PM calls for end to Calciopoulos
Prime Minister George Papandreou on March 10 reportedly demanded an end to the so-called Calciopoulos scandal of alleged match-fixing in Greek soccer, while one of the accused, Achilleas Beos, blamed the scandal on former Panathinaikos president Nikolas Pateras.
The scandal, concerning officials from soccer clubs Olympiakos, Panathinaikos and Olympiakos Volou allegedly trying to influence the performance and appointment of referees to a domestic and a European game, brought about the intervention of the head of the government.
Papandreou reportedly spoke from Paris to Culture Minister Pavlos Geroulanos and Justice Minister Haris Kastanidis, asking them to put an end to the story that has been dogging the Greek game.
Earlier in the day Olympiakos Volou owner Beos countered accusations against him, suggesting that the recorded material lawyer Alexis Kougias had produced a day earlier was the product of creative editing instigated by former Panathinaikos chief Pateras.
During a later radio interview, however, Kougias alleged that the most revealing recordings were not those he had publicized, but another one involving ”the heads of the sport in Greece talking about [referee Giorgos] Daloukas.”
Speaking at a press conference, Beos denied almost everything included in one of the two recordings that Kougias revealed concerning the Super League match between Aris and Panathinaikos, while avoiding comment on what the other recording had suggested about the Maccabi Tel Aviv vs Olympiakos Europa League game.
“The recordings they have presented would not even have been accepted in Tanzania. I am already laughing. How can a serious state take fake recordings into account?” Beos stated in reference to the investigation a prosecutor has already launched and toward which Kougias has submitted some of the alleged recordings.
Beos suggested that Pateras was annoyed at him because the former had ”excelled in becoming a successful club president” and accused Pateras of being the one to record his voice secretly and then edit the CDs in such a way that they would make Beos appear to say things he hadn?t.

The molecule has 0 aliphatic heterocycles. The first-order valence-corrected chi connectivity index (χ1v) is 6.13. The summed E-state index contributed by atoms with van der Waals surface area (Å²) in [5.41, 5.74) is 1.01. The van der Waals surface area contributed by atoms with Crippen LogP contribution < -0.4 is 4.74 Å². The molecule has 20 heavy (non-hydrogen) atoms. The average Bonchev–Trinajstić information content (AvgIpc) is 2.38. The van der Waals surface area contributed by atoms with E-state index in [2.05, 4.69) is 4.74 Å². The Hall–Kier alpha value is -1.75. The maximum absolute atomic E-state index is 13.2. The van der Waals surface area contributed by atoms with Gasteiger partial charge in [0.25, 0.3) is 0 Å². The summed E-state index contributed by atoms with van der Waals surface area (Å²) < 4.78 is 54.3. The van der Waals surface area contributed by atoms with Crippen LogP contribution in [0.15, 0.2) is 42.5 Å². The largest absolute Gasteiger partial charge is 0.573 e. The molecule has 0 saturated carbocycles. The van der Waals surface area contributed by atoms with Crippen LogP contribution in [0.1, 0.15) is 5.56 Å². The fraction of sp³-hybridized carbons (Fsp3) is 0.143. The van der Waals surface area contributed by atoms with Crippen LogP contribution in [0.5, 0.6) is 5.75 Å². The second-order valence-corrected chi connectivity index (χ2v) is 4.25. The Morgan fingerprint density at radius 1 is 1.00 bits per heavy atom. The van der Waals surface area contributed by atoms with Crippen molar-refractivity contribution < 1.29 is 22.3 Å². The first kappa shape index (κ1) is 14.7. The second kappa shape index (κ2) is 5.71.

“Soccer has no need for people like Pateras, but for people with masculinity,” thundered Beos, who also suggested that Greece’s Financial Crimes Squad, whom he called ”suckers,” is after him and Olympiakos Volou because its head, Yiannis Kapeleris, is a friend of Pateras.
The Olympiakos Volou strongman denied he had influenced the appointment of Daloukas to the game between Aris and Panathinaikos or that he called him at halftime, as Kougias had suggested, but admitted he did call the Volos-born ref after the match.
Beos went on to request that the prosecutor look into the classified data of phone calls between himself, Daloukas and Pateras, arguing that it was Pateras, then the head of Panathinaikos, who called Daloukas before the game in Thessaloniki last September.
Daloukas, whom Olympiakos president Vangelis Marinakis was, according to the recordings, intending to approach to offer him 200,000 euros, said during a radio interview on Wednesday, ”I resisted pressure from both sides.”
Kougias stated in another radio interview that Daloukas was the subject of the conversation between the top two officials of Greek soccer, possibly meaning the head of the federation, Sofoklis Pilavios, and that of the Super League and Olympiakos, Marinakis.
Pateras responded later on March 10 with a statement suggesting that ”Beos is such a bad scriptwriter, despite being a very successful club official. I repeat that I have never given out any recordings as I never had any. As for his slander against me, he will have to prove it to the prosecutor.”
On March 11, Kougias, Daloukas and former referee Sotiris Vorgias are to testify before the prosecutor investigating the Calciopoulos scandal, Greece’s answer to Italy’s Calciopoli in 2006 that saw Juventus stripped of two championship titles and relegated to the second division.